Bonuses headed to the Supreme Court

Top court to hear Nova Scotia case on employment status and bonus entitlements
By Walter Yoo
|employmentlawtoday.com|Last Updated: 10/17/2019
The validity of exclusion clauses which purport to limit access to specific parts of an employee’s compensation will be an issue before the Supreme Court of Canada. Mayuree Moonhirun/Shutterstock

In its recent decision in Dawe v. Equitable Life Insurance Company of Canada, the Ontario Court of Appeal had an opportunity to establish the law on entitlement to bonuses upon termination of an employment relationship. Depending on the decision in Matthews v. Ocean Nutrition Canada Limited, which will be heard by the Supreme Court of Canada in October, the law established in Dawe will be further clarified.

Michael Dawe was a long-term employee of the Equitable Life Insurance Company of Canada. Dawe had worked for the Equitable Life for 37 years. Over this period, he received many promotions and by the end of his tenure with the company, Dawe held the position and title of Senior Vice President. In 2015, Dawe purchased tickets to a sporting event and expensed them as part of his business development fund. The president of the company found out about the purchase and triggered an audit of the company’s entertainment and promotion expenses. Even though other members of senior management were purchasing sporting event tickets, Dawe was the only one who received a verbal reprimand. Dawe was later terminated without cause. Dawe filed a claim and brought a summary judgment motion, where he was awarded 30 months’ notice and the entirety of his bonus plan.

Court of Appeal reduces notice award

The Court of Appeal for Ontario reduced the summary judgment motion judge’s award of 30 months to 24 months. The court’s found that case law indicated that 24 months’ notice is the upper limit unless there are exceptional circumstances that would necessitate more notice. While what happened to Dawe was unfortunate, it did not meet the requirements of exceptional circumstances at law.

The Court of Appeal agreed that the bonuses formed an integral part of the Dawe’s compensation. The court held that the wording of the provisions was sufficiently clear regarding the consequences of a without cause termination for these bonus plans. Regardless, Equitable Life failed to bring these provisions to Dawe’s attention. As Dawe was not aware of these terms, the court found that it would be unconscionable to allow Equitable Life to enjoy the benefits of the exclusion clause. Thus, in Ontario, if an employee is not made aware of the exclusion clauses contained in a bonus plan, those exclusion clauses are rendered unenforceable at law.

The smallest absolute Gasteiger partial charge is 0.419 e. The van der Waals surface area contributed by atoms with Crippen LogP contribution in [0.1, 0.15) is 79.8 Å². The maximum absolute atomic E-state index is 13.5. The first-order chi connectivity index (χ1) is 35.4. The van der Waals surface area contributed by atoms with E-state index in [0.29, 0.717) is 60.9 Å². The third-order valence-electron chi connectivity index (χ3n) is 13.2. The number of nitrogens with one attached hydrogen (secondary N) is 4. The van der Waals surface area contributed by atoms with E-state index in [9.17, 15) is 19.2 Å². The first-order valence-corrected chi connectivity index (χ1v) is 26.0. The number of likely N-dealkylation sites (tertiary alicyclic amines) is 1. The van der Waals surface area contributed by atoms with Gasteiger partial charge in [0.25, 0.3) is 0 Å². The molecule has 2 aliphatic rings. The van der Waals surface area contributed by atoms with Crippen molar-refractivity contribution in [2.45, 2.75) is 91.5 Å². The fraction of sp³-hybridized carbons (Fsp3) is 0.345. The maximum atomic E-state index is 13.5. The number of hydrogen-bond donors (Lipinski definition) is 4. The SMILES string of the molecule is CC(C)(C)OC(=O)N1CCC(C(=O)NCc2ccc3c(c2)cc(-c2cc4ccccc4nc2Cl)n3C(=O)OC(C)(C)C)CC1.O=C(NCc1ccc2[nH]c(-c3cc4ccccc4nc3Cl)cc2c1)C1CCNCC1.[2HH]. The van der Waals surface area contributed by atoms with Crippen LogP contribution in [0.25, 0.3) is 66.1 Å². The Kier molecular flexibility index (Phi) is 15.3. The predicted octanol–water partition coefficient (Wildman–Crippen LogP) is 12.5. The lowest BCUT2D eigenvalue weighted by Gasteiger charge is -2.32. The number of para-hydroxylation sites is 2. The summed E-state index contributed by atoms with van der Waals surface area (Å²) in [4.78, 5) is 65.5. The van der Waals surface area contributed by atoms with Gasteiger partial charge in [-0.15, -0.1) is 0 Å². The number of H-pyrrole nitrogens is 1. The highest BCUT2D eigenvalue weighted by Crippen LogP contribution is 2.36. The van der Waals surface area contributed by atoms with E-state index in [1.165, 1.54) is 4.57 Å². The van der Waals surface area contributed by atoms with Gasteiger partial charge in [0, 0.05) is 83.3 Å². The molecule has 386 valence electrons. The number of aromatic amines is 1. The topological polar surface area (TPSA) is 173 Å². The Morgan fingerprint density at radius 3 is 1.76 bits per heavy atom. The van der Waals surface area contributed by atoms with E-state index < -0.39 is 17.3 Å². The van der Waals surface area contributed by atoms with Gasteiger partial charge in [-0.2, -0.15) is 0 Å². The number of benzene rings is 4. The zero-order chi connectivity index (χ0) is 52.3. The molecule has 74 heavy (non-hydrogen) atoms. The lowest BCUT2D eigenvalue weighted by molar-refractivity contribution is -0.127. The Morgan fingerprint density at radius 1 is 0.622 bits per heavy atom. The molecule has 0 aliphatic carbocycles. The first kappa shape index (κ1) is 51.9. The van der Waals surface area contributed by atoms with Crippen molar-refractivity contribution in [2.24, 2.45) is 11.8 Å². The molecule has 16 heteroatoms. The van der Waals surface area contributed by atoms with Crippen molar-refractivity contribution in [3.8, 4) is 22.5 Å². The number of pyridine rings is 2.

Exclusion clauses and bonus plans

The issue of exclusion clauses in employment contracts came before the Supreme Court of Canada in 1992, in Machtinger v. Hoj Industries Ltd.  The Supreme Court stated that in order to contract out of a common law entitlement to reasonable notice, the employer and employee must contract for a clearly specified period of notice, whether expressly or impliedly. Further, in Bhasin v. Hrynew, the Supreme Court recognized an implied duty of honest performance in contracts.

Matthews v. Ocean Nutrition Ltd.

The validity of exclusion clauses which purport to limit access to specific parts of an employee’s compensation will be a live issue before the Supreme Court of Canada in Matthews v. Ocean Nutrition Ltd. The court will determine the proper role of both freedom of contract and the duty of honest performance.  In Matthews, a long-term senior employee was provided with a bonus package that purported to provide a lump-sum cash payment if the company were sold to new ownership. In an effort to avoid its obligations to the employee, the employer intentionally constructively dismissed him and sold the company afterwards. The employer has attempted to rely on an exclusion clause in the bonus plan, which stated that the payment of the bonus is only to take place if the employee is “actively employed.”

The Supreme Court’s decision in Matthews may clarify how exclusion clauses are to be interpreted in employment contracts. While the parties’ submissions heavily focus on the employer’s duty of good faith, some intervenors focus on the straight interpretation of the employment contract. It will be the first time the highest jurisdiction reviews executive compensation plans and its decision will shape the landscape of employment incentives.

For more information see:

  • Dawe v. Equitable Life Insurance Company of Canada, 2019 ONCA 512 (Ont. C.A.).
  • Machtinger v. Hoj Industries Ltd., 1 S.C.R. 986 (S.C.C.).
  • Bhasin v. Hrynew, 2014 SCC 71 (S.C.C.).
  • Matthews v. Ocean Nutrition Ltd., 2018 NSCA 44 (N.S. C.A.).

Walter Yoo is an employment lawyer with Monkhouse Law in Toronto. He can be reached at (416) 907-9249 ext. 234 or walter.yoo@monkhouselaw.com.

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